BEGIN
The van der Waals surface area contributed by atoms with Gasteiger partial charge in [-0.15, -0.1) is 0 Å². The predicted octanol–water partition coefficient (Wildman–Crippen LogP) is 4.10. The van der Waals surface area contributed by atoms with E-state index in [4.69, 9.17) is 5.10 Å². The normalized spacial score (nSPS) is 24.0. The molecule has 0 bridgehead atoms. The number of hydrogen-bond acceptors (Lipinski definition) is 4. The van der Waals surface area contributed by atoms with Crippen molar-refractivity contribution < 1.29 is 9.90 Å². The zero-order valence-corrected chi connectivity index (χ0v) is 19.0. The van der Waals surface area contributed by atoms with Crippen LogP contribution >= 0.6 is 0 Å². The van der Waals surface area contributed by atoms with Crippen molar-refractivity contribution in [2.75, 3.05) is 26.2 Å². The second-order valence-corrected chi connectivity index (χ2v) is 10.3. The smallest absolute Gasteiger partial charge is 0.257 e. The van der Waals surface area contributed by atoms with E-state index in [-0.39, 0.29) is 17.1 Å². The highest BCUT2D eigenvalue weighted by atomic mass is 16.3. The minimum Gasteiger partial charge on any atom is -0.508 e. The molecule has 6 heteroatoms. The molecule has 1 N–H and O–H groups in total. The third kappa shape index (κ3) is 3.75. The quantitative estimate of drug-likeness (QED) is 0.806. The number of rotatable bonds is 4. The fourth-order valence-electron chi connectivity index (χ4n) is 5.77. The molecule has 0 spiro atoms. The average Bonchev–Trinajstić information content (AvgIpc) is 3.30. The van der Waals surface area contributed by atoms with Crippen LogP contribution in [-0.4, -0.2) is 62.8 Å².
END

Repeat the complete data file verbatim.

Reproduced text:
The van der Waals surface area contributed by atoms with Gasteiger partial charge in [-0.15, -0.1) is 0 Å². The predicted octanol–water partition coefficient (Wildman–Crippen LogP) is 4.10. The van der Waals surface area contributed by atoms with E-state index in [4.69, 9.17) is 5.10 Å². The normalized spacial score (nSPS) is 24.0. The molecule has 0 bridgehead atoms. The number of hydrogen-bond acceptors (Lipinski definition) is 4. The van der Waals surface area contributed by atoms with Crippen molar-refractivity contribution < 1.29 is 9.90 Å². The zero-order valence-corrected chi connectivity index (χ0v) is 19.0. The van der Waals surface area contributed by atoms with Crippen LogP contribution >= 0.6 is 0 Å². The van der Waals surface area contributed by atoms with Crippen molar-refractivity contribution in [2.75, 3.05) is 26.2 Å². The second-order valence-corrected chi connectivity index (χ2v) is 10.3. The smallest absolute Gasteiger partial charge is 0.257 e. The van der Waals surface area contributed by atoms with E-state index in [-0.39, 0.29) is 17.1 Å². The highest BCUT2D eigenvalue weighted by atomic mass is 16.3. The minimum Gasteiger partial charge on any atom is -0.508 e. The molecule has 6 heteroatoms. The molecule has 1 N–H and O–H groups in total. The third kappa shape index (κ3) is 3.75. The quantitative estimate of drug-likeness (QED) is 0.806. The number of rotatable bonds is 4. The fourth-order valence-electron chi connectivity index (χ4n) is 5.77. The molecule has 0 spiro atoms. The average Bonchev–Trinajstić information content (AvgIpc) is 3.30. The van der Waals surface area contributed by atoms with Crippen LogP contribution in [-0.4, -0.2) is 62.8 Å².